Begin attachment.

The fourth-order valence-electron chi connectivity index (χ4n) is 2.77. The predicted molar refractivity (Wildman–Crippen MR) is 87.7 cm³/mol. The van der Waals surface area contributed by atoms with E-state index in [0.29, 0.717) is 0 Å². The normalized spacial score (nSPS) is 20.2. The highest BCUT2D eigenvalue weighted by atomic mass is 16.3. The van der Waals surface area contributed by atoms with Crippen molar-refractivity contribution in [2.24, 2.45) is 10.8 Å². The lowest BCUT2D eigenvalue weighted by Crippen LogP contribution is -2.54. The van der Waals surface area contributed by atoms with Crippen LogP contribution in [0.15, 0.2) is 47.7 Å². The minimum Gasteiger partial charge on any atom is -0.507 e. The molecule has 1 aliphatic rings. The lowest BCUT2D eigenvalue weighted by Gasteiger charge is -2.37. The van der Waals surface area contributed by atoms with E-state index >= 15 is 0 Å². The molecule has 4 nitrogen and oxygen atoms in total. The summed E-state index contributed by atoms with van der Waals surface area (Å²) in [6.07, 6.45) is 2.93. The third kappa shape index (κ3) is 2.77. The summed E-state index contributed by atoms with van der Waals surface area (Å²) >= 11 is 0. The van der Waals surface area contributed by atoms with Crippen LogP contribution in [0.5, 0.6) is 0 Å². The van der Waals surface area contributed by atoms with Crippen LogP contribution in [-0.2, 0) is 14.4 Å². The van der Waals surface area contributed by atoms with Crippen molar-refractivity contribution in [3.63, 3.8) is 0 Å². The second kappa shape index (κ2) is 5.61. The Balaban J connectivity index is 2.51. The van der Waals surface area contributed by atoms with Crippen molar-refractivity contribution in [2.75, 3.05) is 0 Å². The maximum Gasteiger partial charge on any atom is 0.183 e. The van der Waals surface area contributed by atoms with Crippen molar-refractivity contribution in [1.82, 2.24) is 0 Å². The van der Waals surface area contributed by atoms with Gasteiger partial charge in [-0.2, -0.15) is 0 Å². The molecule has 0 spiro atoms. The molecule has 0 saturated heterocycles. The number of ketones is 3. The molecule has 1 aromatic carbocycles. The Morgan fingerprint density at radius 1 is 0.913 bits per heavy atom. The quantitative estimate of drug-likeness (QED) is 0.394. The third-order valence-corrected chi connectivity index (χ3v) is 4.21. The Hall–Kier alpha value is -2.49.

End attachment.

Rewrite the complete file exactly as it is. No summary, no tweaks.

The fourth-order valence-electron chi connectivity index (χ4n) is 2.77. The predicted molar refractivity (Wildman–Crippen MR) is 87.7 cm³/mol. The van der Waals surface area contributed by atoms with E-state index in [0.29, 0.717) is 0 Å². The normalized spacial score (nSPS) is 20.2. The highest BCUT2D eigenvalue weighted by atomic mass is 16.3. The van der Waals surface area contributed by atoms with Crippen molar-refractivity contribution in [2.24, 2.45) is 10.8 Å². The lowest BCUT2D eigenvalue weighted by Crippen LogP contribution is -2.54. The van der Waals surface area contributed by atoms with Crippen LogP contribution in [0.15, 0.2) is 47.7 Å². The minimum Gasteiger partial charge on any atom is -0.507 e. The molecule has 1 aliphatic rings. The lowest BCUT2D eigenvalue weighted by Gasteiger charge is -2.37. The van der Waals surface area contributed by atoms with E-state index >= 15 is 0 Å². The molecule has 4 nitrogen and oxygen atoms in total. The summed E-state index contributed by atoms with van der Waals surface area (Å²) in [6.07, 6.45) is 2.93. The third kappa shape index (κ3) is 2.77. The summed E-state index contributed by atoms with van der Waals surface area (Å²) >= 11 is 0. The van der Waals surface area contributed by atoms with Crippen LogP contribution in [0.5, 0.6) is 0 Å². The van der Waals surface area contributed by atoms with Crippen LogP contribution in [-0.2, 0) is 14.4 Å². The van der Waals surface area contributed by atoms with Crippen molar-refractivity contribution in [3.63, 3.8) is 0 Å². The second kappa shape index (κ2) is 5.61. The Balaban J connectivity index is 2.51. The van der Waals surface area contributed by atoms with Crippen molar-refractivity contribution in [2.75, 3.05) is 0 Å². The maximum Gasteiger partial charge on any atom is 0.183 e. The van der Waals surface area contributed by atoms with Crippen molar-refractivity contribution in [1.82, 2.24) is 0 Å². The van der Waals surface area contributed by atoms with Gasteiger partial charge in [-0.2, -0.15) is 0 Å². The molecule has 0 spiro atoms. The molecule has 0 saturated heterocycles. The number of ketones is 3. The molecule has 1 aromatic carbocycles. The Morgan fingerprint density at radius 1 is 0.913 bits per heavy atom. The quantitative estimate of drug-likeness (QED) is 0.394. The third-order valence-corrected chi connectivity index (χ3v) is 4.21. The Hall–Kier alpha value is -2.49.